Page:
The only thing I could say in those situations was "I can't promise that you'll be a virtuoso guitarist, but I can definitely promise you this: IF YOU PRACTICE, YOU WILL GET BETTER."
I have to keep reminding myself of my own advice every time I sit down to work on pixel art for Witcheye. A cursory glance at Twitter confirms that I am still not the world's greatest pixel artist--there's so much amazing work on my feed that I sometimes want to throw the laptop out the window--but I can at least say that I've gotten a lot better at it since I started this project.
I never even intended to be a pixel artist, actually. I just started on it because I needed art for this game. Luckily, I had the benefit of a ton of established knowledge on good technique. To the degree that any of this work looks presentable, it's due in no small part to great tips and tutorials from Helm, Derek Yu, Cyangmou, et al. If you're in the same boat as me, here are the tips that helped me the most. If you put your shaky confidence out of your mind and just try to adjust your work to these instructions, it'll probably improve--mine did. I still have a long way to go, but it's nice to see some distance traveled already.
1. Where's the light coming from?
Neophyte artists tend to have trouble with shading. When you're coloring in a line drawing, it's really tempting to put the dark color(s) near your outline, and the light color(s) in the middle of your object. Pixel artists call this "pillow shading" because it makes everything look like a puffy pillow. Luckily, better lighting isn't SO hard to do. (Obviously you could spend a lifetime learning about light, but it's easy to improve a lot right at the beginning.) Just think about where the light is coming from, and color the part of the object it'd fall on a bit lighter. Then color the part that would be in shadow a bit darker. If you're working in a style that includes outlines, you can even recolor the outline to be lighter near the light part--that tends to make it feel more three-dimensional. (A one-color outline can really flatten things out.)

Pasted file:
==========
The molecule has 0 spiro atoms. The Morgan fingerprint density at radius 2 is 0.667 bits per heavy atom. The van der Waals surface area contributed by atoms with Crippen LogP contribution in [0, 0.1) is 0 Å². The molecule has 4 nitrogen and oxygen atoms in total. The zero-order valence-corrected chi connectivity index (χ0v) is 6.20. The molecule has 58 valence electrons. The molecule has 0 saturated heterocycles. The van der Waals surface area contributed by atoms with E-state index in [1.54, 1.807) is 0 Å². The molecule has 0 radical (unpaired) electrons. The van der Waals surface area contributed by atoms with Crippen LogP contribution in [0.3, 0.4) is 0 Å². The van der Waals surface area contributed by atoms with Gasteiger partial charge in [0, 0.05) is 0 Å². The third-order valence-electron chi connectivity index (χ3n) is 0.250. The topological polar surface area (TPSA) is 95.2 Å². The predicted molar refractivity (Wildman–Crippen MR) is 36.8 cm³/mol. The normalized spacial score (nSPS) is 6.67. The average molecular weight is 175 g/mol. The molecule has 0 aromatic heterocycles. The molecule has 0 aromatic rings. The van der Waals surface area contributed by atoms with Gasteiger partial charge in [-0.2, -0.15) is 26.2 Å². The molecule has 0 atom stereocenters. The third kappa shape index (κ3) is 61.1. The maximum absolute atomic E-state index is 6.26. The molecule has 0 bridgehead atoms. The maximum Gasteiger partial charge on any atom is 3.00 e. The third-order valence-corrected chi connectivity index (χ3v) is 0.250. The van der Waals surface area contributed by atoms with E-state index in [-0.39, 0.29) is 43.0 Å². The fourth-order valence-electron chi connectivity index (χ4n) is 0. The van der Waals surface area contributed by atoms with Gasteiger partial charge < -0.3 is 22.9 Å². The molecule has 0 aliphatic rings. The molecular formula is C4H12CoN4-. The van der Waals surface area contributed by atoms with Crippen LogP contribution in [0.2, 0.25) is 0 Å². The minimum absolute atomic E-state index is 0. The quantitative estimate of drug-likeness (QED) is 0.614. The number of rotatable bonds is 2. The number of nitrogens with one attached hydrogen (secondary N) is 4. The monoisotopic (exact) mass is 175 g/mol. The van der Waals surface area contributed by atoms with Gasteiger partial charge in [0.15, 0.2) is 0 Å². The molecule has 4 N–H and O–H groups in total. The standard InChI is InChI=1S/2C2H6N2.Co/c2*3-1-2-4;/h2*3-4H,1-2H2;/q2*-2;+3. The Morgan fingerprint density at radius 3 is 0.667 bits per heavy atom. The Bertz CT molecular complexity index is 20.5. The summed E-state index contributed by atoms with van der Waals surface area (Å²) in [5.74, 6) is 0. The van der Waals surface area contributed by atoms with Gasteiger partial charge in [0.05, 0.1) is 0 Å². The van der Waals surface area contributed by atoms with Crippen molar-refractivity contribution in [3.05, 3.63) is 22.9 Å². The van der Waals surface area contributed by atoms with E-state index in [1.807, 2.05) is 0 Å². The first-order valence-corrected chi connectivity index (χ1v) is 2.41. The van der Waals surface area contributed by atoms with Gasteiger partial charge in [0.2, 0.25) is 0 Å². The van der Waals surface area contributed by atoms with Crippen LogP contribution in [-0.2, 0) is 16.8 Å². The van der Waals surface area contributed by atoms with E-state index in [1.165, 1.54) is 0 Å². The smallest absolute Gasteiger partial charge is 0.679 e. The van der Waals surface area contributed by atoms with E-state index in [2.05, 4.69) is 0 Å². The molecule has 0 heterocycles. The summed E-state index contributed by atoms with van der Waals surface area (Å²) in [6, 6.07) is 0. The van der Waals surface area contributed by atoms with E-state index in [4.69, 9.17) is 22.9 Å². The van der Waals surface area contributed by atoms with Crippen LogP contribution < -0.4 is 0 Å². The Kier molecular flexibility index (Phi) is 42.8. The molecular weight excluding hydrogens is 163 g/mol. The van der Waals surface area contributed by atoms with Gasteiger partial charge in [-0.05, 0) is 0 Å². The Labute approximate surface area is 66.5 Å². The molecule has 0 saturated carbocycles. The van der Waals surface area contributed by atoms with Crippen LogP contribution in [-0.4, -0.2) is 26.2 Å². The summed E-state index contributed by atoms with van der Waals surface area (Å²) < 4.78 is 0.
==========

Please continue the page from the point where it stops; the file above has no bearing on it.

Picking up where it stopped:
2. Keep it simple.
A lot of people say pixel art is about packing a lot of information into a tiny space. That's definitely true. But it doesn't mean you should fill your designs with a ton of fussy little details. I think it's better to have designs that read clearly, especially if you're going to try to animate them. If you draw a monster with 800 wriggling tentacles, you're going to be really stressed when you try to draw it again rotated 45 degrees to the left, and try to keep everything consistent.
For this game, I'm working in quite a low resolution--functionally, 256x144, smaller even than a NES screen. (I wanted it to look "pixel-y" even on a tiny phone screen.) Enemies are mostly 16x16, the size you see in Kirby's Adventure or the original Legend of Zelda. Complicated designs just don't work at that scale. Because of that, the character designs in those games have a simplicity that, as a nice bonus, is often quite lovely. I can't claim to be designing creatures as immortal as the noble Octorok, but it's a nice goal to shoot for.